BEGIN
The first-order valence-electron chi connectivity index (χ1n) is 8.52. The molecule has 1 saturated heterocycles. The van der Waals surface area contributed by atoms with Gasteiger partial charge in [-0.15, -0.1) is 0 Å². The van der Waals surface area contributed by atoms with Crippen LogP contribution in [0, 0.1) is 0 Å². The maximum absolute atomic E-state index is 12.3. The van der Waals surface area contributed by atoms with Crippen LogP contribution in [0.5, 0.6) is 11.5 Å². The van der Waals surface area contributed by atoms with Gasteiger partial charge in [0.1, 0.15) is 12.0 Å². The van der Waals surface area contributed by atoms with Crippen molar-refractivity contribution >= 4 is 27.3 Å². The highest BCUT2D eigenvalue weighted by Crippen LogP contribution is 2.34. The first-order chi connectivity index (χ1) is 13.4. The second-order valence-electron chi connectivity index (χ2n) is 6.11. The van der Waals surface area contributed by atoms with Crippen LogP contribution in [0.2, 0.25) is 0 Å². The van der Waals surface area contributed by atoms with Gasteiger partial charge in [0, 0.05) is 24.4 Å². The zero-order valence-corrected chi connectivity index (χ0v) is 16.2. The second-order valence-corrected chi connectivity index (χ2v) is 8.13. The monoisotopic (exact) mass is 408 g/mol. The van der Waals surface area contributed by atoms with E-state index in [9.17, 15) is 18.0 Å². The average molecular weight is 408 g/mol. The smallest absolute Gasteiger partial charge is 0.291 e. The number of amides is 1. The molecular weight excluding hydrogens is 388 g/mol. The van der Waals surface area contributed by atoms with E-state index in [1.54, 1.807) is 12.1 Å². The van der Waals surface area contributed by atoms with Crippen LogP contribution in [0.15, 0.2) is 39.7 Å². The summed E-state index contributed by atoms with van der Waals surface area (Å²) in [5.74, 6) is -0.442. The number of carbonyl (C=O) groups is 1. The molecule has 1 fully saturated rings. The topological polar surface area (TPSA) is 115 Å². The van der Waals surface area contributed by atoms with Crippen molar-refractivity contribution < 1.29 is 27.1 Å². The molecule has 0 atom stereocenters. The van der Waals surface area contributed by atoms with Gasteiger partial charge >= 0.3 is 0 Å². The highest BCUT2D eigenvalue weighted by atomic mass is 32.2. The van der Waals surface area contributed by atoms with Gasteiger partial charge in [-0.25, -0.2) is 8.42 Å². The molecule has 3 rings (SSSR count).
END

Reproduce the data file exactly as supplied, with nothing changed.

The first-order valence-electron chi connectivity index (χ1n) is 8.52. The molecule has 1 saturated heterocycles. The van der Waals surface area contributed by atoms with Gasteiger partial charge in [-0.15, -0.1) is 0 Å². The van der Waals surface area contributed by atoms with Crippen LogP contribution in [0, 0.1) is 0 Å². The maximum absolute atomic E-state index is 12.3. The van der Waals surface area contributed by atoms with Crippen LogP contribution in [0.5, 0.6) is 11.5 Å². The van der Waals surface area contributed by atoms with Gasteiger partial charge in [0.1, 0.15) is 12.0 Å². The van der Waals surface area contributed by atoms with Crippen molar-refractivity contribution >= 4 is 27.3 Å². The highest BCUT2D eigenvalue weighted by Crippen LogP contribution is 2.34. The first-order chi connectivity index (χ1) is 13.4. The second-order valence-electron chi connectivity index (χ2n) is 6.11. The van der Waals surface area contributed by atoms with Crippen LogP contribution in [0.2, 0.25) is 0 Å². The van der Waals surface area contributed by atoms with Gasteiger partial charge in [0, 0.05) is 24.4 Å². The zero-order valence-corrected chi connectivity index (χ0v) is 16.2. The second-order valence-corrected chi connectivity index (χ2v) is 8.13. The monoisotopic (exact) mass is 408 g/mol. The van der Waals surface area contributed by atoms with E-state index in [9.17, 15) is 18.0 Å². The average molecular weight is 408 g/mol. The smallest absolute Gasteiger partial charge is 0.291 e. The number of amides is 1. The molecular weight excluding hydrogens is 388 g/mol. The van der Waals surface area contributed by atoms with E-state index in [1.54, 1.807) is 12.1 Å². The van der Waals surface area contributed by atoms with Crippen LogP contribution in [0.15, 0.2) is 39.7 Å². The summed E-state index contributed by atoms with van der Waals surface area (Å²) in [5.74, 6) is -0.442. The number of carbonyl (C=O) groups is 1. The molecule has 1 fully saturated rings. The topological polar surface area (TPSA) is 115 Å². The van der Waals surface area contributed by atoms with Crippen molar-refractivity contribution < 1.29 is 27.1 Å². The molecule has 0 atom stereocenters. The van der Waals surface area contributed by atoms with Gasteiger partial charge >= 0.3 is 0 Å². The highest BCUT2D eigenvalue weighted by atomic mass is 32.2. The van der Waals surface area contributed by atoms with Gasteiger partial charge in [-0.25, -0.2) is 8.42 Å². The molecule has 3 rings (SSSR count).